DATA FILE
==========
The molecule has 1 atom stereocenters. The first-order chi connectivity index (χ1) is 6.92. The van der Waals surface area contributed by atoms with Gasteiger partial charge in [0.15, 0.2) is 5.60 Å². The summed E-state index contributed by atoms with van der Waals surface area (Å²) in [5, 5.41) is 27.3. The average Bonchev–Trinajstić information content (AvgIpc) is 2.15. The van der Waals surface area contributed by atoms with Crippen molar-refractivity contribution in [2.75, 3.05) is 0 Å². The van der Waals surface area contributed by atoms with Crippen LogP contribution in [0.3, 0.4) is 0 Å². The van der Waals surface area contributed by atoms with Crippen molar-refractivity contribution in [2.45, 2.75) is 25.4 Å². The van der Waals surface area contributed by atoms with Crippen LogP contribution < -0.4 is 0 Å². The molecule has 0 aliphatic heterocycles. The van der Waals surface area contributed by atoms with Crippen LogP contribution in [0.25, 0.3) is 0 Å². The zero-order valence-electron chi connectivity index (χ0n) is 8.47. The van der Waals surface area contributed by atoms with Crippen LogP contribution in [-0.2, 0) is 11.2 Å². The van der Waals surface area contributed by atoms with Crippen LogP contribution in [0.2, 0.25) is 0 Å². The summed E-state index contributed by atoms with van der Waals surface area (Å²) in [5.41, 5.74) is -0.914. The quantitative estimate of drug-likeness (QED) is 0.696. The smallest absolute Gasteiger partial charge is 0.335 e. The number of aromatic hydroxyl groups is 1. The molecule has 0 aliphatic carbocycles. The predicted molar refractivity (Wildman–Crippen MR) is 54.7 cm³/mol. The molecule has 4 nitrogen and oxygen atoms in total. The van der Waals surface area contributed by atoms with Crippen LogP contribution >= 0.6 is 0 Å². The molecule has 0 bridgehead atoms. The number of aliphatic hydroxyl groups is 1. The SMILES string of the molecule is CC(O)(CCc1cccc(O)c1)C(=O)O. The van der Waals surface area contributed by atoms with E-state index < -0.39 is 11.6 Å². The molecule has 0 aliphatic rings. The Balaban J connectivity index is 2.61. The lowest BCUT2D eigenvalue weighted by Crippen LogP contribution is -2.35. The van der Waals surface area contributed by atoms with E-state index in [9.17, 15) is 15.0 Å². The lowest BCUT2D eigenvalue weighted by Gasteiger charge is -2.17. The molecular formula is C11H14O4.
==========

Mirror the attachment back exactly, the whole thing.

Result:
The molecule has 1 atom stereocenters. The first-order chi connectivity index (χ1) is 6.92. The van der Waals surface area contributed by atoms with Gasteiger partial charge in [0.15, 0.2) is 5.60 Å². The summed E-state index contributed by atoms with van der Waals surface area (Å²) in [5, 5.41) is 27.3. The average Bonchev–Trinajstić information content (AvgIpc) is 2.15. The van der Waals surface area contributed by atoms with Crippen molar-refractivity contribution in [2.75, 3.05) is 0 Å². The van der Waals surface area contributed by atoms with Crippen LogP contribution in [0.3, 0.4) is 0 Å². The van der Waals surface area contributed by atoms with Crippen molar-refractivity contribution in [2.45, 2.75) is 25.4 Å². The van der Waals surface area contributed by atoms with Crippen LogP contribution < -0.4 is 0 Å². The molecule has 0 aliphatic heterocycles. The van der Waals surface area contributed by atoms with Crippen LogP contribution in [0.25, 0.3) is 0 Å². The zero-order valence-electron chi connectivity index (χ0n) is 8.47. The van der Waals surface area contributed by atoms with Crippen LogP contribution in [-0.2, 0) is 11.2 Å². The van der Waals surface area contributed by atoms with Crippen LogP contribution in [0.2, 0.25) is 0 Å². The summed E-state index contributed by atoms with van der Waals surface area (Å²) in [5.41, 5.74) is -0.914. The quantitative estimate of drug-likeness (QED) is 0.696. The smallest absolute Gasteiger partial charge is 0.335 e. The number of aromatic hydroxyl groups is 1. The molecule has 0 aliphatic carbocycles. The predicted molar refractivity (Wildman–Crippen MR) is 54.7 cm³/mol. The molecule has 4 nitrogen and oxygen atoms in total. The van der Waals surface area contributed by atoms with Crippen LogP contribution >= 0.6 is 0 Å². The molecule has 0 bridgehead atoms. The number of aliphatic hydroxyl groups is 1. The SMILES string of the molecule is CC(O)(CCc1cccc(O)c1)C(=O)O. The van der Waals surface area contributed by atoms with E-state index < -0.39 is 11.6 Å². The molecule has 0 aliphatic rings. The Balaban J connectivity index is 2.61. The lowest BCUT2D eigenvalue weighted by Crippen LogP contribution is -2.35. The van der Waals surface area contributed by atoms with E-state index in [9.17, 15) is 15.0 Å². The lowest BCUT2D eigenvalue weighted by Gasteiger charge is -2.17. The molecular formula is C11H14O4.